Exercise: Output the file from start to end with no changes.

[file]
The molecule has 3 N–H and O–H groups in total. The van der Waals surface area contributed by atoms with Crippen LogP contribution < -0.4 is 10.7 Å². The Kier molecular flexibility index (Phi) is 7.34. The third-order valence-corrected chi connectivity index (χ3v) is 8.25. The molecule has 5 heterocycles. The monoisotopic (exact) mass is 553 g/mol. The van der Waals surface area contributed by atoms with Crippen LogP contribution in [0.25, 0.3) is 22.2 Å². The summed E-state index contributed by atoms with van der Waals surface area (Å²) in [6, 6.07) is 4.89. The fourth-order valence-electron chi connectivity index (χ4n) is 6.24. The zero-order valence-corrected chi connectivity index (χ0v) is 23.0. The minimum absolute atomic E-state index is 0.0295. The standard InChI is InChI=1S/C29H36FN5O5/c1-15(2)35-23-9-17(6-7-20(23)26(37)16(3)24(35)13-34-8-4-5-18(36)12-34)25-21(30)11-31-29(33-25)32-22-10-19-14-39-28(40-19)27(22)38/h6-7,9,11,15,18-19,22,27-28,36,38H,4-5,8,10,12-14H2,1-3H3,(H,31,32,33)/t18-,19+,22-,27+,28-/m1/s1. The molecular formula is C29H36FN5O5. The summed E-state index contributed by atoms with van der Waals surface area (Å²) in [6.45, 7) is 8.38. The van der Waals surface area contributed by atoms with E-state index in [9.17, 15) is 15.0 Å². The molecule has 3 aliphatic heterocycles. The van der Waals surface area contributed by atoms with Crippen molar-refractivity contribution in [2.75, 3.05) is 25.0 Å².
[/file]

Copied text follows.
The molecule has 3 N–H and O–H groups in total. The van der Waals surface area contributed by atoms with Crippen LogP contribution < -0.4 is 10.7 Å². The Kier molecular flexibility index (Phi) is 7.34. The third-order valence-corrected chi connectivity index (χ3v) is 8.25. The molecule has 5 heterocycles. The monoisotopic (exact) mass is 553 g/mol. The van der Waals surface area contributed by atoms with Crippen LogP contribution in [0.25, 0.3) is 22.2 Å². The summed E-state index contributed by atoms with van der Waals surface area (Å²) in [6, 6.07) is 4.89. The fourth-order valence-electron chi connectivity index (χ4n) is 6.24. The zero-order valence-corrected chi connectivity index (χ0v) is 23.0. The minimum absolute atomic E-state index is 0.0295. The standard InChI is InChI=1S/C29H36FN5O5/c1-15(2)35-23-9-17(6-7-20(23)26(37)16(3)24(35)13-34-8-4-5-18(36)12-34)25-21(30)11-31-29(33-25)32-22-10-19-14-39-28(40-19)27(22)38/h6-7,9,11,15,18-19,22,27-28,36,38H,4-5,8,10,12-14H2,1-3H3,(H,31,32,33)/t18-,19+,22-,27+,28-/m1/s1. The molecular formula is C29H36FN5O5. The summed E-state index contributed by atoms with van der Waals surface area (Å²) in [6.45, 7) is 8.38. The van der Waals surface area contributed by atoms with E-state index in [9.17, 15) is 15.0 Å². The molecule has 3 aliphatic heterocycles. The van der Waals surface area contributed by atoms with Crippen molar-refractivity contribution in [2.75, 3.05) is 25.0 Å².